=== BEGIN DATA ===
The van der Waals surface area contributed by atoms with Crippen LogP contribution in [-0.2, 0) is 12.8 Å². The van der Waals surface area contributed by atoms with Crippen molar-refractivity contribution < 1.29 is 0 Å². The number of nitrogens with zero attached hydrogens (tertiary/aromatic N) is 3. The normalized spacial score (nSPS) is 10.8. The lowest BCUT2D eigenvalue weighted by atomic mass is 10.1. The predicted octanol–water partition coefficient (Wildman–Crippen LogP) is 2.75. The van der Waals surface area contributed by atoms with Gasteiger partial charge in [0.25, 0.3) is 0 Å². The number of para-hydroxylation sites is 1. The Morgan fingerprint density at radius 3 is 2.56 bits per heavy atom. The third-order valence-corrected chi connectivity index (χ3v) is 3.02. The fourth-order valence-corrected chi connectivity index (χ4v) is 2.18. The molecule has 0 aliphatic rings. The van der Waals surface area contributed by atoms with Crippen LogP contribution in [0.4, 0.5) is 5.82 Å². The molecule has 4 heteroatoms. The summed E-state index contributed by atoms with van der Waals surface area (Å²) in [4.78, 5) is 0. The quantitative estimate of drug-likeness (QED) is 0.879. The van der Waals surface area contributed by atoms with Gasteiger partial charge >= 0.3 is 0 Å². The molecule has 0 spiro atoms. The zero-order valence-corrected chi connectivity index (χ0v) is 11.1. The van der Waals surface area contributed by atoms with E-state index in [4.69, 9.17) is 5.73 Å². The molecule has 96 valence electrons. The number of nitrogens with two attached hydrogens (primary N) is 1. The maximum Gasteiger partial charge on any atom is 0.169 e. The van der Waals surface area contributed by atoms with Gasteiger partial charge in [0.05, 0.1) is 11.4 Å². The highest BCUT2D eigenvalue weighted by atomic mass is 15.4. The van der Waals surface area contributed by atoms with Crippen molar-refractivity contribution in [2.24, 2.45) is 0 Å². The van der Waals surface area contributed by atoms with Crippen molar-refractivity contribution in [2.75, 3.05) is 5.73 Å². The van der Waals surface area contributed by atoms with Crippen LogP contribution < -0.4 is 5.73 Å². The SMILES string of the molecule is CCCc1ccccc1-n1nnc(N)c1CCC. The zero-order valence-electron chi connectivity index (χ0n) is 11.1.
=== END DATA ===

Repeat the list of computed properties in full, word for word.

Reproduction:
The van der Waals surface area contributed by atoms with Crippen LogP contribution in [-0.2, 0) is 12.8 Å². The van der Waals surface area contributed by atoms with Crippen molar-refractivity contribution < 1.29 is 0 Å². The number of nitrogens with zero attached hydrogens (tertiary/aromatic N) is 3. The normalized spacial score (nSPS) is 10.8. The lowest BCUT2D eigenvalue weighted by atomic mass is 10.1. The predicted octanol–water partition coefficient (Wildman–Crippen LogP) is 2.75. The van der Waals surface area contributed by atoms with Gasteiger partial charge in [0.25, 0.3) is 0 Å². The number of para-hydroxylation sites is 1. The Morgan fingerprint density at radius 3 is 2.56 bits per heavy atom. The third-order valence-corrected chi connectivity index (χ3v) is 3.02. The fourth-order valence-corrected chi connectivity index (χ4v) is 2.18. The molecule has 0 aliphatic rings. The van der Waals surface area contributed by atoms with Crippen LogP contribution in [0.4, 0.5) is 5.82 Å². The molecule has 4 heteroatoms. The summed E-state index contributed by atoms with van der Waals surface area (Å²) in [4.78, 5) is 0. The quantitative estimate of drug-likeness (QED) is 0.879. The van der Waals surface area contributed by atoms with Gasteiger partial charge >= 0.3 is 0 Å². The molecule has 0 spiro atoms. The zero-order valence-corrected chi connectivity index (χ0v) is 11.1. The van der Waals surface area contributed by atoms with E-state index in [4.69, 9.17) is 5.73 Å². The molecule has 96 valence electrons. The number of nitrogens with two attached hydrogens (primary N) is 1. The maximum Gasteiger partial charge on any atom is 0.169 e. The van der Waals surface area contributed by atoms with Gasteiger partial charge in [0.05, 0.1) is 11.4 Å². The highest BCUT2D eigenvalue weighted by atomic mass is 15.4. The van der Waals surface area contributed by atoms with Crippen molar-refractivity contribution in [2.24, 2.45) is 0 Å². The van der Waals surface area contributed by atoms with Crippen molar-refractivity contribution in [2.75, 3.05) is 5.73 Å². The van der Waals surface area contributed by atoms with Crippen LogP contribution < -0.4 is 5.73 Å². The SMILES string of the molecule is CCCc1ccccc1-n1nnc(N)c1CCC. The zero-order valence-electron chi connectivity index (χ0n) is 11.1.